Once the doctor confirms that the bladder is descending, you should ask for a more detailed diagnosis. Cystocele is divided into several categories based on its severity. The best treatment depends on the type of cystocele itself, as well as the symptoms it causes. Descending bladder conditions are divided into the following “grades”:
- Grade 1 is a mild case. For Grade 1 cystocele, only part of the bladder descends into the vagina. You may feel mild symptoms such as mild discomfort and bedwetting, but some women do not show any symptoms. Treatment is Kegel exercises, rest, and avoiding heavy lifting or straining. If you are already menopausal, estrogen replacement therapy may be considered.
- Grade 2 is a moderate case. In Grade 2 cystocele, the entire bladder descends into the vagina. The fall may be so far that it touches the vaginal opening. Symptoms of discomfort and incontinence progress from mild to moderate. Surgery to repair a cystocele may be necessary, but you can treat symptoms with a vaginal pessary (a small plastic or silicone device that is placed inside the vagina to hold the vaginal wall where it should be).
- Grade 3 is a severe case. In the case of a Grade 3 cystocele, part of the bladder protrudes from the vaginal opening. Symptoms such as discomfort and urinary incontinence become severe. Surgical repair of the cystocele and/or pessary as in the case of Stage 2 is also required.
- Stage 4 is a case of complete cystocele. If you have a Grade 4 cystocele, the entire bladder falls in and out of the vaginal opening. In this case, you may experience other, more severe problems, such as a descending uterus and rectum.
Part 4 of 4: Coping With a Dropping Bladder
Step 1. Assess whether you need treatment
Grade 1 descending bladder usually does not require medical treatment because it is not accompanied by pain or discomfort. Ask if your doctor recommends medical treatment right away or if you just "see the progress" first. If your symptoms don't bother you too much, your doctor may suggest basic treatments such as Kegel exercises and physical therapy.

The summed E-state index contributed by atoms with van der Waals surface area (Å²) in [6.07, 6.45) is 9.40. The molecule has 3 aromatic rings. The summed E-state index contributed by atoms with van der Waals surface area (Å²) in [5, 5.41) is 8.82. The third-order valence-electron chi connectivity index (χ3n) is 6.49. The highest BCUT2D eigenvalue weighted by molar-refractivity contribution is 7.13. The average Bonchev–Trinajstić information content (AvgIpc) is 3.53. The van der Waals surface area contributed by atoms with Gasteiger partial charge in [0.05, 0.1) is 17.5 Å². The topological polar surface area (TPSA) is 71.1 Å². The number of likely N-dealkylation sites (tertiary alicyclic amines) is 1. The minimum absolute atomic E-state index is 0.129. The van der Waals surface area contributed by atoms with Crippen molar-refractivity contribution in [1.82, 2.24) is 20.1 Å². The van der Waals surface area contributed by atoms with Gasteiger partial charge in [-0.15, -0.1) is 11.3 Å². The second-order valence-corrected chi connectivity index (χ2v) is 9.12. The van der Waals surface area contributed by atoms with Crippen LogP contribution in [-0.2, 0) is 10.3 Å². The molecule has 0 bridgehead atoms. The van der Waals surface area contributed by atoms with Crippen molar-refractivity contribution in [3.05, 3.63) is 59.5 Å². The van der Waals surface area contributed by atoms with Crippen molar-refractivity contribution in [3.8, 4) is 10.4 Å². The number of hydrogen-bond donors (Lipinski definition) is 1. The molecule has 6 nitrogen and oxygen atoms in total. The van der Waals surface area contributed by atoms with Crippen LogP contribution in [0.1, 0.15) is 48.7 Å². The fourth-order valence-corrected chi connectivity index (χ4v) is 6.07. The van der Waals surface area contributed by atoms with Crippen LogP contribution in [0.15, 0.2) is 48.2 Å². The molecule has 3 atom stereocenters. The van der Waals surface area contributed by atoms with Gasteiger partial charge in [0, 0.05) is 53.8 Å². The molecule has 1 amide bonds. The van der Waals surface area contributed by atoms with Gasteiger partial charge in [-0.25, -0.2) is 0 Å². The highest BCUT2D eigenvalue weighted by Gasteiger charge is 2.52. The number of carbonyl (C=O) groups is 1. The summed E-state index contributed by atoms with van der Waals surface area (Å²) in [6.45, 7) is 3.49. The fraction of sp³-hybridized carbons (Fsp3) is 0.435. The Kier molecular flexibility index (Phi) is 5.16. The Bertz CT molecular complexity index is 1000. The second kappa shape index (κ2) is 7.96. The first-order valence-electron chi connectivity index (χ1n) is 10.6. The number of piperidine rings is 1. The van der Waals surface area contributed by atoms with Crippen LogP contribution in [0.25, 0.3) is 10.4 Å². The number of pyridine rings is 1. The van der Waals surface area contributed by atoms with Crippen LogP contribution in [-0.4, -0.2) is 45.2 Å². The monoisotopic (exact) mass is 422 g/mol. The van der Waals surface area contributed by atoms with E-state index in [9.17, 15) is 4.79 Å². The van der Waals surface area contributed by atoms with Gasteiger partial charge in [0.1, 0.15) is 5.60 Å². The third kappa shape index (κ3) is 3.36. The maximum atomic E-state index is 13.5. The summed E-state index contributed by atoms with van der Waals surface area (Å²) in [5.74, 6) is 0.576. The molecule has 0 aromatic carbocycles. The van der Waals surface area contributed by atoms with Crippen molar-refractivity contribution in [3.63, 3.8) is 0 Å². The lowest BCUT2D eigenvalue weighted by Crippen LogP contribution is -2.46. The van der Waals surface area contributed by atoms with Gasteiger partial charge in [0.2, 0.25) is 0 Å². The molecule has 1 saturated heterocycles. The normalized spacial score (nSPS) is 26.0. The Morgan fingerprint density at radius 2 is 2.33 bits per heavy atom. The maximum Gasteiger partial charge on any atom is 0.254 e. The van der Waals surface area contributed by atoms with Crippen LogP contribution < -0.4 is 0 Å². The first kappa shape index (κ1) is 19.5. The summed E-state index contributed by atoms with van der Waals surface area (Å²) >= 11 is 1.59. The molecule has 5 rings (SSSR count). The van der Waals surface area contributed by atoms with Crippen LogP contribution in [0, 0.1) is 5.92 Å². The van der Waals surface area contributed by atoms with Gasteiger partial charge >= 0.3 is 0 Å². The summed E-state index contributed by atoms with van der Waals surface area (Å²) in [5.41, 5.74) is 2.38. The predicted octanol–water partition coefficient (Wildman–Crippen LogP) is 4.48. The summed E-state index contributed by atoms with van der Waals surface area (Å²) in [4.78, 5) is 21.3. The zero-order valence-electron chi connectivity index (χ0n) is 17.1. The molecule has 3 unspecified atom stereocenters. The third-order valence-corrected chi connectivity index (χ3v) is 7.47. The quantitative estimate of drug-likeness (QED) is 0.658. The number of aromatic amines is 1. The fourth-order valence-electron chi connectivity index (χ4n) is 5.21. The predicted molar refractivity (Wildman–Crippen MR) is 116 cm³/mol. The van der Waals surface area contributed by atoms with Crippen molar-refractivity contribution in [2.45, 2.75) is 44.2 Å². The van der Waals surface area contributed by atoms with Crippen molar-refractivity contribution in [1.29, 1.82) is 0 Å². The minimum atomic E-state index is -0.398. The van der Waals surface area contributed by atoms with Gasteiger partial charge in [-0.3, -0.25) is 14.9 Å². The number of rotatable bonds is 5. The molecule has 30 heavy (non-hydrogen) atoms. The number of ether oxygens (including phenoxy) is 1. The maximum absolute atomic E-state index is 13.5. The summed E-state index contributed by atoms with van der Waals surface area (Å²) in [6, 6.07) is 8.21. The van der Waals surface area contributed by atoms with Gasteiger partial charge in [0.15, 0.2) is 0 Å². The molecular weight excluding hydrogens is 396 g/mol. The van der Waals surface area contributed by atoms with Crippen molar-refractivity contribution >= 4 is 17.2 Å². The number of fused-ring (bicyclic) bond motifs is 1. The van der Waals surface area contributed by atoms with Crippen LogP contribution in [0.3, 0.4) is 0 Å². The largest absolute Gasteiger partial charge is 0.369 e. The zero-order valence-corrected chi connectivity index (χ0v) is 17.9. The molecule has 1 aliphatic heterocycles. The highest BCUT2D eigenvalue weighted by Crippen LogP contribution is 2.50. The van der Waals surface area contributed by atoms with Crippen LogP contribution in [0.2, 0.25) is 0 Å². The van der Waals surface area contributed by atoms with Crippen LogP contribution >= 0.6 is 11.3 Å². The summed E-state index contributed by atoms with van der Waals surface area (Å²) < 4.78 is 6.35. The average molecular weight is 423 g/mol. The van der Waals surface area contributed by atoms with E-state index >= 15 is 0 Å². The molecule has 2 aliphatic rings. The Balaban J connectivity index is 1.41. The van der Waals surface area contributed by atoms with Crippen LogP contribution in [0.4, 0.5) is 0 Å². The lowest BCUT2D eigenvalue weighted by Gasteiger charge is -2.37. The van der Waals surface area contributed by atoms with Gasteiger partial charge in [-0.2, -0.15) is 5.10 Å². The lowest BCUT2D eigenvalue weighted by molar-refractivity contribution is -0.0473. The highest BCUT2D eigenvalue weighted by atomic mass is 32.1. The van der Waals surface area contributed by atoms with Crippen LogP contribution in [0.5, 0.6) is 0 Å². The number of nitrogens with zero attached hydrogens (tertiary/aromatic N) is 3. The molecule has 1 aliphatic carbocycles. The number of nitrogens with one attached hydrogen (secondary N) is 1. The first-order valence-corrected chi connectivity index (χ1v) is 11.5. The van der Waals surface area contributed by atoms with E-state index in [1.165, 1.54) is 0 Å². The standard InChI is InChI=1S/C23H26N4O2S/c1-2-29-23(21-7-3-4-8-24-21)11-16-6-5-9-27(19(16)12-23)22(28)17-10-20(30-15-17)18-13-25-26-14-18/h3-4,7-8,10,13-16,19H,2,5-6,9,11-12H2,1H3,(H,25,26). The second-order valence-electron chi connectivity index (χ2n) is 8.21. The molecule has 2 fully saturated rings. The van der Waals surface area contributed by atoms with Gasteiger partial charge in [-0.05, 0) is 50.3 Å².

- Note that your doctor may recommend that you stop certain activities, such as lifting weights or other activities that put a strain on your pelvic muscles. However, regular exercise remains healthy.
- You should also know that the effect of symptoms on quality of life is a key factor in deciding on treatment. For example, your bladder condition is severe, but you are not bothered by the symptoms. In this case, you can consult a less intense treatment option. On the other hand, it may be that your condition is mild, but your symptoms are causing significant disturbances or problems. So talk to your doctor about a more aggressive approach.
Step 2. Do Kegel exercises
Kegel exercises are performed by tightening the pelvic floor muscles (as when you are trying to stop the flow of urine), holding them briefly, then relaxing them. By doing this exercise regularly, which doesn't require any special equipment and can be done anywhere (including while waiting in line, sitting at your desk, or relaxing on the couch), your pelvic muscles will become stronger. In mild cases, Kegel exercises can prevent the bladder from descending further. Here's how to do Kegel exercises:
- Tighten your pelvic floor muscles, which are the muscles used to stop the flow of urine when you urinate.